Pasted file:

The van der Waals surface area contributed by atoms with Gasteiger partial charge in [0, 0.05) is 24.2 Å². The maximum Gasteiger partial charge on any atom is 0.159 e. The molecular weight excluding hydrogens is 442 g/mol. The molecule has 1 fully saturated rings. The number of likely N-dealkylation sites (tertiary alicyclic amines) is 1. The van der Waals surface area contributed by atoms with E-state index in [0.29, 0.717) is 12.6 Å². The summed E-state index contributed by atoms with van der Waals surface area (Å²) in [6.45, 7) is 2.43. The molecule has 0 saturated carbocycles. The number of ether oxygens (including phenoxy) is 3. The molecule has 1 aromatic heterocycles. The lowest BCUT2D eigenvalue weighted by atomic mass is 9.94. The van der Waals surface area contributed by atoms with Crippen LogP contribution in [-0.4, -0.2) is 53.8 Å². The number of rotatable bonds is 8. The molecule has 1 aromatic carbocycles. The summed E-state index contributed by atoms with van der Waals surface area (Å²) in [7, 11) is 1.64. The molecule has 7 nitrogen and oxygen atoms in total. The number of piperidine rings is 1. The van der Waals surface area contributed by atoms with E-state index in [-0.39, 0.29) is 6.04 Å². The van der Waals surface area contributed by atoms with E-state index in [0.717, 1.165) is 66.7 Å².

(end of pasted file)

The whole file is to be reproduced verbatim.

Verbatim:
The van der Waals surface area contributed by atoms with Gasteiger partial charge in [0, 0.05) is 24.2 Å². The maximum Gasteiger partial charge on any atom is 0.159 e. The molecular weight excluding hydrogens is 442 g/mol. The molecule has 1 fully saturated rings. The number of likely N-dealkylation sites (tertiary alicyclic amines) is 1. The van der Waals surface area contributed by atoms with E-state index in [0.29, 0.717) is 12.6 Å². The summed E-state index contributed by atoms with van der Waals surface area (Å²) in [6.45, 7) is 2.43. The molecule has 0 saturated carbocycles. The number of ether oxygens (including phenoxy) is 3. The molecule has 1 aromatic heterocycles. The lowest BCUT2D eigenvalue weighted by atomic mass is 9.94. The van der Waals surface area contributed by atoms with Crippen LogP contribution in [-0.4, -0.2) is 53.8 Å². The number of rotatable bonds is 8. The molecule has 1 aromatic carbocycles. The summed E-state index contributed by atoms with van der Waals surface area (Å²) in [7, 11) is 1.64. The molecule has 7 nitrogen and oxygen atoms in total. The number of piperidine rings is 1. The van der Waals surface area contributed by atoms with E-state index in [-0.39, 0.29) is 6.04 Å². The van der Waals surface area contributed by atoms with E-state index in [0.717, 1.165) is 66.7 Å².